During operation sessions wood chip cars will be spotted on the lead in front of the rotary dumper. We assume they get emptied "between sessions".

Tuesday, November 29, 2016

Hallelujah Paper: Productive Day

Rolling stock and deco items moved to the ballasted part of the paper mill yard
The plan for today was to paint the paper mill tracks and continue ballasting the paper mill yard. When I got to the club, I remembered that I still needed to get more brown ballast, so that part of the plan went out of the window. After moving buildings out of the way and covering up what I couldn't move, I painted tracks until I ran out of spray paint. Oh well, at least I have only a few feet of yard tracks left. I'll finish that up tomorrow.

I turned my attention to the old pulp wood yard and the wood chip dumper. Before adding ground cover here, the rotary dumper needs to be positioned, which required cutting into the baseboard. I ended up modifying the cross-member that is barely visible inside the hole below.


After some fiddling the rotary dumper fits into place. This dumper is purely a static show piece. We're not going to make this operational. The gears and mechanics of this thing are so bad that it is a pain in the behind to move even by hand. It looks reasonably nice, though.


A couple hours later the wood yard had its ground cover. I used a mix of fine sand, real dirt, isopropyl alcohol, and glue stippled in place to give the ground some texture. This area will get some more weeds, as well as stacks of pulp wood. Behind the rotary dumper will be conveyor belts to move wood and wood chips to the digester for making pulp.


I took the rotary dumper home and gave its plastic parts some texture, rust, and weathering. This doesn't need much detail as it is about 4 feet away from the aisle, so this became mostly an exercise in "make it dirty".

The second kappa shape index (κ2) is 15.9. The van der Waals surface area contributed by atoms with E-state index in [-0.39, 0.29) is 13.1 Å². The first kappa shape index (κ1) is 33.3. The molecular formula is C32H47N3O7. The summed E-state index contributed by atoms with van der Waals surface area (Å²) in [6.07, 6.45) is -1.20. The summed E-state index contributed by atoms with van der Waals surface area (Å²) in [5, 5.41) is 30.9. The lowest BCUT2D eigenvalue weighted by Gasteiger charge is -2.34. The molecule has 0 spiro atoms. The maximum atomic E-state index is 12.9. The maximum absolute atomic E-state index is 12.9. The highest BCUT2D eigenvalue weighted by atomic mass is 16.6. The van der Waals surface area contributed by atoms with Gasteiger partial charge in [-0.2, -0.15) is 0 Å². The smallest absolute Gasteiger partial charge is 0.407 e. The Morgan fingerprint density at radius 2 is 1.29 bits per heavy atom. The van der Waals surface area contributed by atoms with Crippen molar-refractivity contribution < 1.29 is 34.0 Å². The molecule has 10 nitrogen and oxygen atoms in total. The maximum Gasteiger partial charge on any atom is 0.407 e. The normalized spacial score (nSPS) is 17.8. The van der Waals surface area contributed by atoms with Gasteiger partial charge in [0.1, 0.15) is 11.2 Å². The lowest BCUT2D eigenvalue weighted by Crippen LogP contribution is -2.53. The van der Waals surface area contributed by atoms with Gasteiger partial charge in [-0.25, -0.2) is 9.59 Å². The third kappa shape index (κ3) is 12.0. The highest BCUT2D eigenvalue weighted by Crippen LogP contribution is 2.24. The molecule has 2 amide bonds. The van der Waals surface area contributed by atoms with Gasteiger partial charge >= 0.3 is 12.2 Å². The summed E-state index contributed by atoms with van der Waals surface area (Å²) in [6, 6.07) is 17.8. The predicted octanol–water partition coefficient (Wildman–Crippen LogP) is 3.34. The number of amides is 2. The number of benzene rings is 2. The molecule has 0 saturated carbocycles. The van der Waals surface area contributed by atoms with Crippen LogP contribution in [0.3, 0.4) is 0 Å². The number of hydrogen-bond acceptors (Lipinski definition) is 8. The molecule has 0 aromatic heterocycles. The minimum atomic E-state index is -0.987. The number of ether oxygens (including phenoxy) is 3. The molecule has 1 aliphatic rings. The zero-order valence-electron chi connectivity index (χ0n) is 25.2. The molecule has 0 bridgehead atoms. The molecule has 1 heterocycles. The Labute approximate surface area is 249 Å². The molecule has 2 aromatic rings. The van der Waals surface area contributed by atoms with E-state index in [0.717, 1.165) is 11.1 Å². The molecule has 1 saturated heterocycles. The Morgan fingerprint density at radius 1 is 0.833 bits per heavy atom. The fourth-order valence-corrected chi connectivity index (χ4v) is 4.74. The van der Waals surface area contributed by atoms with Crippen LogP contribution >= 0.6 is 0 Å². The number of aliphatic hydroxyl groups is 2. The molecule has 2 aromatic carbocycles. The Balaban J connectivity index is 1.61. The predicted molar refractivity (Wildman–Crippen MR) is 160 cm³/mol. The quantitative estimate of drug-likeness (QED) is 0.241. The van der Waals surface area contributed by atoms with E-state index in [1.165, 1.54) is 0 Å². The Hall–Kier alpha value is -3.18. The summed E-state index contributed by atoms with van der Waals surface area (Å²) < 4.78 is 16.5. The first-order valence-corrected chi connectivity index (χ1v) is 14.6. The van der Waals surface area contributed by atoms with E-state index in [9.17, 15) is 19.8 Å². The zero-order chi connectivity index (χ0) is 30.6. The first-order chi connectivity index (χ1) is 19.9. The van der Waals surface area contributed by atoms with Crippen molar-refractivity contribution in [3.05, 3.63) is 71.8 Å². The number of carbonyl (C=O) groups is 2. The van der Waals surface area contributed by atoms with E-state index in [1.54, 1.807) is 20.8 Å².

Downtown San Jose in the morning


Yes, downtown San Jose can be really pretty. Sadly, this block on 3rd Street just south of 280 is not exactly in a desirable neighborhood, and the photo doesn't show the car repair shop and small industrial businesses down the block on the other side of the street.

Monday, November 28, 2016

Welztalbahn: Working on Car Cards


I'm in the process of making a new set of car cards for the Welztalbahn. It's fascinating to read up on cars I have on the layout, as well as realizing how many of them are from the wrong time or woefully fantasy. As I go through this process I'm thinning the herd, put some cars into active rotation and take others out to reduce the overcrowding the Welztalbahn is currently suffering from.

Sunday, November 27, 2016

First Sunday of Advent


It's the first Sunday of Advent. Time for our traditional family get-together.
Lebkuchen, Plaetzchen, Stollen, and other goodies are ready, and the Christmas Village is lit.


Saturday, November 26, 2016

Adventure Trip California-style


Walking the dog in the rain.

Friday, November 25, 2016

Hallelujah Paper: Chemical Tanks testing on the layout


I took the chemical unloading with the tanks to Silicon Valley Lines tonight, to check sizing and look. The additional two large tanks represented by pieces of ABS pipe in the photos are definitely needed to give the facility a bit more heft.

In combination with the tanks next to the paper machine, this will be a nice complex when it is completed eventually ...


Kit-bashing catwalks and adding pipes around the tanks with barely any right angles is a great exercise to test one's patience.


Since I have only a limited supply of catwalks from the Kibri kit I raided for this build, I scratch-built more from styrene sheet, U-channel, and railing.


Wednesday, November 23, 2016

Hallelujah Paper: Chemical Tanks and Unloading


The chemicals unloading area at Hallelujah Paper so far was "represented" by some ABS pipe and an oil loading/unloading platform. With the parts recovered yesterday, I started toying around with various tank arrangements. I closed one end of the pipes with sheet styrene and filed the edges round.


After spray-painting the tanks with Scalecoat II "UP Hopper Car Gray", I remembered why I haven't used this paint for a while. It dries very, very slowly. Once the paint was finally dry the next morning, I played with various arrangements in the space I have available. This is the winning arrangement, with spare space for two more large tanks. The unloading track will run along the front edge.